After the massive defeat of the Libyan National Army (LNA) at the hands of Operation Burkan Al-Ghadab (Volcano of Rage) - which supports the internationally recognized Government of Accord (GNA) - the new frontline is just west of Sirte, a city 370 km southeast of Tripoli and 350 km southwest of Benghazi, strategically located at the entrance to Libya’s Oil Crescent.
Israel's plan to annex the West Bank plan is viewed with great concern by Turkey along with the rest of the world. However, unlike other countries, Turkey is more sensitive to this issue. The Muslim majority of the Turkish population has heard and has sympathy for the oppressed Palestinian people in the Israeli-Palestinian issue. Turkey has long been following international law with consistent policies, separating Turkey from all the other actors.
“It should be kept in mind that every disaster comes with opportunities”. These words pronounced by president Recep Tayyip Erdogan on the occasion of Europe’s Day reflect well the rationale of Turkey’s foreign policy approach during this pandemic.
The Covid-19 pandemic may change many things in international affairs, but thus far, it has failed to alter the conflict dynamics in Syria. Even more, as the Astana trio’s recent initiatives have illustrated, the main players of the Syrian conflict are vying to deepen their footprints in the country.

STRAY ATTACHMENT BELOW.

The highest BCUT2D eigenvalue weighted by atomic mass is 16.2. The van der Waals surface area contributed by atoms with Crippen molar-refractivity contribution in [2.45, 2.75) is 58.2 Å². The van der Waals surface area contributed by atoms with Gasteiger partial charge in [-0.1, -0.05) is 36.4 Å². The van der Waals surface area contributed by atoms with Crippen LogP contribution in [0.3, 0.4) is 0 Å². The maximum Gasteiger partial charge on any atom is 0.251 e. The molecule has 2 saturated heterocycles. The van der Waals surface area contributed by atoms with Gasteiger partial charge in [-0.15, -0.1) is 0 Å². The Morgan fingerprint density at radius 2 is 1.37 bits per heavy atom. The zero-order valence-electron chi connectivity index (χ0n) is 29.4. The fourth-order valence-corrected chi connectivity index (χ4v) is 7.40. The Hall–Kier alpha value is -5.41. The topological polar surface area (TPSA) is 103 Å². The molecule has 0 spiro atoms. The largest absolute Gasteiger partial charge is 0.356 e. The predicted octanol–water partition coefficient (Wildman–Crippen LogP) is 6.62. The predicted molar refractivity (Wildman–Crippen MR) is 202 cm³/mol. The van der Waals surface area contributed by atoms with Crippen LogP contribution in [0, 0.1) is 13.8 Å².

Turkish foreign policy is premised on several drivers: domestic political considerations, the nationalist governing coalition’s needs and aspirations, the weight of the Kurdish question, economic constraints, and the geopolitical balancing act between Russia and the West and regional realignments. Each factor impacts the formulation of Turkish foreign policy to varying degrees.
The current global pandemic crisis (Covid-19) may affect international policy by transforming the foreign policy of many countries. Among these, the most affected could be the small-medium emerging powers that have pursued pro-active policies beyond their traditional regional borders, owing to the permissive multipolar environment. Turkey is amongst the countries that have widened the scope of their foreign policy in the last decade by following a multi-directional approach.
Turkish drones have by now become regulars in many skies of the Middle East and North Africa, playing an unprecedented role in some of the region’s major flashpoints. Confirming a remarkable domestic technological advancement, Turkey’s unmanned aerial vehicles (UAV) are at the forefront of an expanding indigenous defence industry, which aims to improve the country’s military might while serving as a launchpad of Ankara’s regional ambitions.
From Syria to Libya, from the Eastern Mediterranean to the Horn of Africa, Turkey’s foreign policy has been particularly proactive over the last year. Following geopolitical, security and economic interests, Turkey has emerged as a key player in the region’s main crises even before the outbreak of the Covid-19 pandemic. And so far, the pandemic does not seem to affect Ankara’s ambitious regional projection, which on the contrary has been accompanied by an active aid diplomacy regionally and globally.
The mid-May 2020 release of the Italian aid worker Silvia Romano, kidnapped and held hostage for nearly two years by the terrorist organization al-Shabaab, aroused great interest and strong emotion in Italy. The reactions occurred, in part, because of the way her release unfolded. We know, for example, that Romano was in Somalia at the time, about 30 kilometres from the capital, Mogadishu. She was freed after an undisclosed ransom was paid, reportedly amounting to millions of euros.